A major limitation in the studies we reviewed is the measurement of response to treatment, i.e. nature of outcome reporting. There is significant heterogeneity of outcome reporting, which represents a widespread issue in assessing outcome of interventions in the perianal Crohn’s fistula literature. The most widely used instrument for assessing treatment outcomes in perianal Crohn’s clinical trials is the fistula drainage assessment [16]. Fistulas are classified as open (i.e. purulent material is expelled with gentle pressure) or closed. A fistula should remain closed for two consecutive visits (at least 4 weeks apart) to be considered closed (complete healing). If half of all external openings are closed, the patient has responded (partial healing). Other studies report fistula drainage ‘semi-quantitatively’ based on frequency/quantity of dressing/pad changes. In our review, most studies reported clinical assessment of healing and classified this as complete or partial (definitions of these were heterogeneous). These clinical outcome measures are subjective and do not account for temporal changes in fistula drainage, and may be subject to recall bias. Clinical outcome reporting is also exacerbated by the fact that clinical healing is not always readily achievable and does not always correlate with radiological healing. In fact, MRI confirmation of deep healing has been shown to occur in a median of 12 months after closure of the external openings [4, 23]. Two studies [10, 13] in our review used radiological outcomes (MRI/endoanal ultrasound) in addition to clinical assessment. In the study by Alessandroni et al. [10], all patients underwent MRI at 1 year follow-up to check complete resolution of fistula/healing, as well as to assess the fistula anatomy, if recurrence was suspected. Interestingly, the MRI was diagnostic of an intersphincteric fistula in a patient that had been clinically deemed to have complete resolution after treatment. Otherwise, the MRI and clinical findings correlated. Tonelli et al. [13] used MRI/USS examination to confirm complete closure of fistula tract and again imaging demonstrated persistence of a fistula in a patient that was deemed to have clinically healed. This required further treatment. Another limitation was the inability to fully stratify according to the type of fistula in other to correlate this with response. Table 2 demonstrates that most fistulas were transsphinteric, and the few numbers of the rest (e.g. intersphincteric/suprasphincteric) make it difficult to accurately compare this.

Conclusion

In summary, the data available on this technique is significantly limited; outcomes are heterogeneous and make interpretation difficult. There does seem to be a positive response towards fistula healing; however, this is difficult to quantify statistically, given the scant evidence available. Other limitations include the lack of comparison with placebo and furthermore, the heterogeneity and paucity of long-term data with reproducible outcomes make it difficult to determine the duration of remission/recurrence rates. The ideal dosing regimen and intervals remain unclear, as well as the risk of antibody formation and thus hypersensitivity with future treatments. There may however be scope for treatment with local injection of anti-TNF in a subset of patients who are either intolerant to, or in whom systemic therapy is contraindicated.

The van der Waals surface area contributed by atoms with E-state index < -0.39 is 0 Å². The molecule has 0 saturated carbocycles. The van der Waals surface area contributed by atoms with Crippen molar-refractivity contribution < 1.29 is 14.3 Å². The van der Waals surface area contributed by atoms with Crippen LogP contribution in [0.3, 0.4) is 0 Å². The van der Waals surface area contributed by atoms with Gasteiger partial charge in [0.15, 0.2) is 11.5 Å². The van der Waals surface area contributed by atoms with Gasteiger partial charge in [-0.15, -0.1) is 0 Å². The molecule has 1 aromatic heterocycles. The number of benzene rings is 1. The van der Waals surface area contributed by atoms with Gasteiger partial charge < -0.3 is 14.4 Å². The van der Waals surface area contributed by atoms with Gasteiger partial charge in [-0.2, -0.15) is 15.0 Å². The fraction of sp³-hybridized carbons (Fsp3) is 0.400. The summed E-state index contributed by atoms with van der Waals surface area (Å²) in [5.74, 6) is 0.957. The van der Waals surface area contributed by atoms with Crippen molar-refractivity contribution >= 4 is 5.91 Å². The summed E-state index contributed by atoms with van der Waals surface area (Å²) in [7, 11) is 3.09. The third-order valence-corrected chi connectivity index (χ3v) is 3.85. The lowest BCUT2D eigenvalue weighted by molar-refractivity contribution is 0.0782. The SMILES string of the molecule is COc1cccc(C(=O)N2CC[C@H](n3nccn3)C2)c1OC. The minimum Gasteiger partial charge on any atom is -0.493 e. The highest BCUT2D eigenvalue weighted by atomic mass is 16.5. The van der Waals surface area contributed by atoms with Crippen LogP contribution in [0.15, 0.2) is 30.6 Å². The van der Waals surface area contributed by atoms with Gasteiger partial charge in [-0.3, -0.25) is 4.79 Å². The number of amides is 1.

Notes

Author contributions

SOA and KS reviewed the literature and together with PJT, prepared the manuscript. RKSP, OF, JW and AH have revised the manuscript critically and prepared the final version of the manuscript. All authors approved the final draft prior to submission.

Compliance with ethical standards

Conflict of interest

The authors declare that they have no conflict of interest.

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© The Author(s) 2017

Open Access This article is distributed under the terms of the Creative Commons Attribution 4.0 International License (http://creativecommons.org/licenses/by/4.0/), which permits unrestricted use, distribution, and reproduction in any medium, provided you give appropriate credit to the original author(s) and the source, provide a link to the Creative Commons license, and indicate if changes were made.

Authors and Affiliations

  • Samuel O. Adegbola
    • 1
    • 2
    • 3
    • 4
    Email author
  • Kapil Sahnan
    • 1
    • 2
    • 3
    • 4
  • Philip J Tozer
    • 2
    • 3
    • 4
  • Robin KS Phillips
    • 2
    • 3
    • 4
  • Omar D Faiz
    • 1
    • 2
    • 3
    • 4
  • Janindra Warusavitarne
    • 2
    • 3
    • 4
  • Ailsa Hart
    • 2
    • 3
    • 4
  1. 1.Surgical Epidemiology, Trials and Outcome Centre (SETOC)St Mark’s Hospital and Academic InstituteMiddlesexUK
  2. 2.Department of Surgery, Imperial CollegeSt Mary’s HospitalLondonUK
  3. 3.St Mark’s HospitalHarrowUK
  4. 4.Fistula Research UnitSt Mark’s Academic InstituteMiddlesexUK